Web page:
The Nurse at our Appointment

The Nurse at our Appointment

Yesterday afternoon at 4:30 PM I had to take Yoel out to an appointment.

Is there, like, anything sweeter than that? Getting to leave my house full of fighting, demanding, mess-making kids and spend it…anywhere else.

When we arrived at our appointment, the nurse on the other side of the desk was a Charedi woman in her thirties with a black snood and a sweet, down-to-earth smile.

“I am sorry to have kept you waiting…” she said.

“That’s OK. Any excuse to get more of a breather from the house and kids in the afternoon is much appreciated.”

No response. The sweet, down-to-earth smile suddenly shaky, awkward.

And in an instant I understood… What this woman wouldn’t do to, like me, have a house full of fighting, demanding, mess-making and unfathomably beloved children or even child waiting for her back home.

And the sudden sweetness of my life, my family, my home– burst, like a bite of juicy orange, deep in my heart.

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12 comments

  1. A powerful point to remember in those most frustrating, exhausting, (fill in the adjective!) moments with our children! I greatly appreciate that reminder Chana Jenny!

  2. Its true that its hard raising many children, but lacking that blessing brings unbearable pain.

  3. Maybe I missed something but where does it say she doesn’t have kids? Did you previously know her or did you understand it just from her expression? Sorry if I didn’t get it.

    • I didn’t go into all the details, but I had a conversation with the nurse about her life which made me think she doesn’t have children, and afterwards someone who knows her confirmed she doesn’t yet have children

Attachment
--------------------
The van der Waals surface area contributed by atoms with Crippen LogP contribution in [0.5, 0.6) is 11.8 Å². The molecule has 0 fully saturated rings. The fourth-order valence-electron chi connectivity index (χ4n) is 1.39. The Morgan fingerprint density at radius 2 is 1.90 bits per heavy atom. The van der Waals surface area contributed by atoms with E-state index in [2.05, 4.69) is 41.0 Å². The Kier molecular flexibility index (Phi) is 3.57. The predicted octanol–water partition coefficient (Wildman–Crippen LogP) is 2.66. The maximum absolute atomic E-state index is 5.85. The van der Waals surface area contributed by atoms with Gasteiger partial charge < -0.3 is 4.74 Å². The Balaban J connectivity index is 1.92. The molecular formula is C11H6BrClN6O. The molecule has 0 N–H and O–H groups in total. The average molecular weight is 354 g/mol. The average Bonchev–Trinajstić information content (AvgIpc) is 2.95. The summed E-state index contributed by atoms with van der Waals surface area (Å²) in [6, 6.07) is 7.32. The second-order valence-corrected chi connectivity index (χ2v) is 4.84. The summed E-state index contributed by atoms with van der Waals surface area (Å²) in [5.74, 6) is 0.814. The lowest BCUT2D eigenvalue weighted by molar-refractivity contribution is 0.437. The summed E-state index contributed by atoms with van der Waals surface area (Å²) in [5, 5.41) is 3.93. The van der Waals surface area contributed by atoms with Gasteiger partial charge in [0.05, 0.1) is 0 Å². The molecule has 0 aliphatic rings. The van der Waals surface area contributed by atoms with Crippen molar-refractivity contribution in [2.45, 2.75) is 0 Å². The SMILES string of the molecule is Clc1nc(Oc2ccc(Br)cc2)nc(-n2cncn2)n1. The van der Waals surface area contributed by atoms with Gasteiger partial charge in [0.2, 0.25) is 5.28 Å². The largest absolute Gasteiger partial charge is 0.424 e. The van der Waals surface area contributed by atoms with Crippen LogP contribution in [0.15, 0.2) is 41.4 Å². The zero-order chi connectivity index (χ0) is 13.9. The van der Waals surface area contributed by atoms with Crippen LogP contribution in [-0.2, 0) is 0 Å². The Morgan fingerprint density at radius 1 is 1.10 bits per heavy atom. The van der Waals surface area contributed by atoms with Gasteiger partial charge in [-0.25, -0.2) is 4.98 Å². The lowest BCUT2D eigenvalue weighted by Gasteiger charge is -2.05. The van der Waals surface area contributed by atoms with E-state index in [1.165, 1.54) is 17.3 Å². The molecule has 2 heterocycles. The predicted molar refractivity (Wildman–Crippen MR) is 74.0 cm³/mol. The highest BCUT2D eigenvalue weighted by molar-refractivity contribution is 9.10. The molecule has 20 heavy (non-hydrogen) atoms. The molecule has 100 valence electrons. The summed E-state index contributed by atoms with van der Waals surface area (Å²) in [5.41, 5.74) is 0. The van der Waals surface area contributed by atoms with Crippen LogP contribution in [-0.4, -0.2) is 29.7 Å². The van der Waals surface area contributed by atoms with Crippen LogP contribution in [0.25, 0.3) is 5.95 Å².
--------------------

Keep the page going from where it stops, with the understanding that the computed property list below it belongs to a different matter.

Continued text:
4. Just from her expression.

  5. Ah ok. I didn’t mean to be snarky it just wasn’t clear to me from the text.

  6. I thought the nurse was sad that she couldn’t stay home with her children, as she had to work! My take.

    • I also thought that might be the case, but my friend knows her, and told me she doesn’t have children

  7. Very sensitive of you and an important lesson – beyond for the purpose of thinking twice about who the recipient is of the comment you might make, it is for us, the fortunate ones, who should try to put our thoughts and perceptions about things like “miserable afternoons after 4pm, etc, into – “challenging, frustrating, but so-blessed” afternoons after 4pm – and the like. Here is what you reminded me about: there is a Rashi I learned in 9th grade – many a moon ago, that touched me even at that age and made an impact that never left me. Where it talks about how desperately Rachel Imeinu wanted children, and Rashi comments, so that she could have someone to blame when an earthenware dish breaks and somebody asks, “Who broke the dish?” Even that was so sweet that she longed for it. Just to be normal. [Don’t ask me to cite the exact Rashi, I would have to go check..and home life is BH keeping me way too busy :)]

    • wow, thank you for sharing that rashi

    • Although I’ve taught that parsha many times, I have never understood this Rashi until now;what a beautiful insight!
      May Hashem Yisborach fulfill this nurse’s prayers and bless her with zera chaya v’kayama.

  8. We have to be so careful about what we say to others. We don’t know the details of everyone’s situation, and even seemingly benign comments can hurt. I jokingly asked someone selling muffins in packages of 11 if her husband gets to taste one from each pan, and she doesn’t have a husband. I felt awful! (By the way, have you ever heard of a muffin pan with 11 spaces?)

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